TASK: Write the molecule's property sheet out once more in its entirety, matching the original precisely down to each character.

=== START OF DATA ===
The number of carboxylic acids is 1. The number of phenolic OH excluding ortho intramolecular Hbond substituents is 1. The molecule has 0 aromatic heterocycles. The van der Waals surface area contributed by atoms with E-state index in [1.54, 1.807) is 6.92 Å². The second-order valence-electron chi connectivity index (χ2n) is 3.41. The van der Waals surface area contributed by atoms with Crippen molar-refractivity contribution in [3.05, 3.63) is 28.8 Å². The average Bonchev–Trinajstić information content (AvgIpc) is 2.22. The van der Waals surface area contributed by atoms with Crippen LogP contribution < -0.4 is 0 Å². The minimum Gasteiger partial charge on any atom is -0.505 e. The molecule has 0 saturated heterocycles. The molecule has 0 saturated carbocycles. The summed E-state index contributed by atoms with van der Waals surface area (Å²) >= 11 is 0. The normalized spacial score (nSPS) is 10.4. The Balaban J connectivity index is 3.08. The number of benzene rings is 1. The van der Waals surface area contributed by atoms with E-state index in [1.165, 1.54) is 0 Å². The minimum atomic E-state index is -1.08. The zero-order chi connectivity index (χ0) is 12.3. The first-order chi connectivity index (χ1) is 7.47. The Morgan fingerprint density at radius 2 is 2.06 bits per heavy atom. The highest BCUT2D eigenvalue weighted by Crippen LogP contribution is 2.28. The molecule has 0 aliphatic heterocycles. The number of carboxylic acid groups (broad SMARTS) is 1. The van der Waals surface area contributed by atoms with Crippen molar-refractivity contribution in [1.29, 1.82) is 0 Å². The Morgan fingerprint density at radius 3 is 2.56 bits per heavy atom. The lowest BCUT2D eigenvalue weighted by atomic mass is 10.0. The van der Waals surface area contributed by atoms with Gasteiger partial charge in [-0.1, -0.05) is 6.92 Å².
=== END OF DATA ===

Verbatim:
The number of carboxylic acids is 1. The number of phenolic OH excluding ortho intramolecular Hbond substituents is 1. The molecule has 0 aromatic heterocycles. The van der Waals surface area contributed by atoms with E-state index in [1.54, 1.807) is 6.92 Å². The second-order valence-electron chi connectivity index (χ2n) is 3.41. The van der Waals surface area contributed by atoms with Crippen molar-refractivity contribution in [3.05, 3.63) is 28.8 Å². The average Bonchev–Trinajstić information content (AvgIpc) is 2.22. The van der Waals surface area contributed by atoms with Crippen LogP contribution < -0.4 is 0 Å². The minimum Gasteiger partial charge on any atom is -0.505 e. The molecule has 0 saturated heterocycles. The molecule has 0 saturated carbocycles. The summed E-state index contributed by atoms with van der Waals surface area (Å²) >= 11 is 0. The normalized spacial score (nSPS) is 10.4. The Balaban J connectivity index is 3.08. The number of benzene rings is 1. The van der Waals surface area contributed by atoms with E-state index in [1.165, 1.54) is 0 Å². The minimum atomic E-state index is -1.08. The zero-order chi connectivity index (χ0) is 12.3. The first-order chi connectivity index (χ1) is 7.47. The Morgan fingerprint density at radius 2 is 2.06 bits per heavy atom. The highest BCUT2D eigenvalue weighted by Crippen LogP contribution is 2.28. The molecule has 0 aliphatic heterocycles. The number of carboxylic acid groups (broad SMARTS) is 1. The van der Waals surface area contributed by atoms with Crippen molar-refractivity contribution in [1.29, 1.82) is 0 Å². The Morgan fingerprint density at radius 3 is 2.56 bits per heavy atom. The lowest BCUT2D eigenvalue weighted by atomic mass is 10.0. The van der Waals surface area contributed by atoms with Gasteiger partial charge in [-0.1, -0.05) is 6.92 Å².